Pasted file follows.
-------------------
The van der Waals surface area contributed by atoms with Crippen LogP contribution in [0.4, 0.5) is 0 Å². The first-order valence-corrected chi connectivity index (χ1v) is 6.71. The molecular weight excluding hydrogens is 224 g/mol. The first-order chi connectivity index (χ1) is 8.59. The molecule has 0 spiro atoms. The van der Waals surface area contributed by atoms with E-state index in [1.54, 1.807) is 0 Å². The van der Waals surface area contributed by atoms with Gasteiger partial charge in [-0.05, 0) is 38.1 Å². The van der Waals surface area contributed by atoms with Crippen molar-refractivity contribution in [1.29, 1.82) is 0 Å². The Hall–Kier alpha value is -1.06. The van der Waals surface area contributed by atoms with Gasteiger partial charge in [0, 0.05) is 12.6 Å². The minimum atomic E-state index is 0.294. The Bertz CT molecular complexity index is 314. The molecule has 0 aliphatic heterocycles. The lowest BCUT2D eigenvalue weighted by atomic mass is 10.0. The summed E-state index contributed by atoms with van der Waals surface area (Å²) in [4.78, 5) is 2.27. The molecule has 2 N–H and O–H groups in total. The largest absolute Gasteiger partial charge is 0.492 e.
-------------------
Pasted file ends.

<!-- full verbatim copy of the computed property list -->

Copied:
The van der Waals surface area contributed by atoms with Crippen LogP contribution in [0.4, 0.5) is 0 Å². The first-order valence-corrected chi connectivity index (χ1v) is 6.71. The molecular weight excluding hydrogens is 224 g/mol. The first-order chi connectivity index (χ1) is 8.59. The molecule has 0 spiro atoms. The van der Waals surface area contributed by atoms with E-state index in [1.54, 1.807) is 0 Å². The van der Waals surface area contributed by atoms with Gasteiger partial charge in [-0.05, 0) is 38.1 Å². The van der Waals surface area contributed by atoms with Crippen molar-refractivity contribution in [1.29, 1.82) is 0 Å². The Hall–Kier alpha value is -1.06. The van der Waals surface area contributed by atoms with Gasteiger partial charge in [0, 0.05) is 12.6 Å². The minimum atomic E-state index is 0.294. The Bertz CT molecular complexity index is 314. The molecule has 0 aliphatic heterocycles. The lowest BCUT2D eigenvalue weighted by atomic mass is 10.0. The summed E-state index contributed by atoms with van der Waals surface area (Å²) in [4.78, 5) is 2.27. The molecule has 2 N–H and O–H groups in total. The largest absolute Gasteiger partial charge is 0.492 e.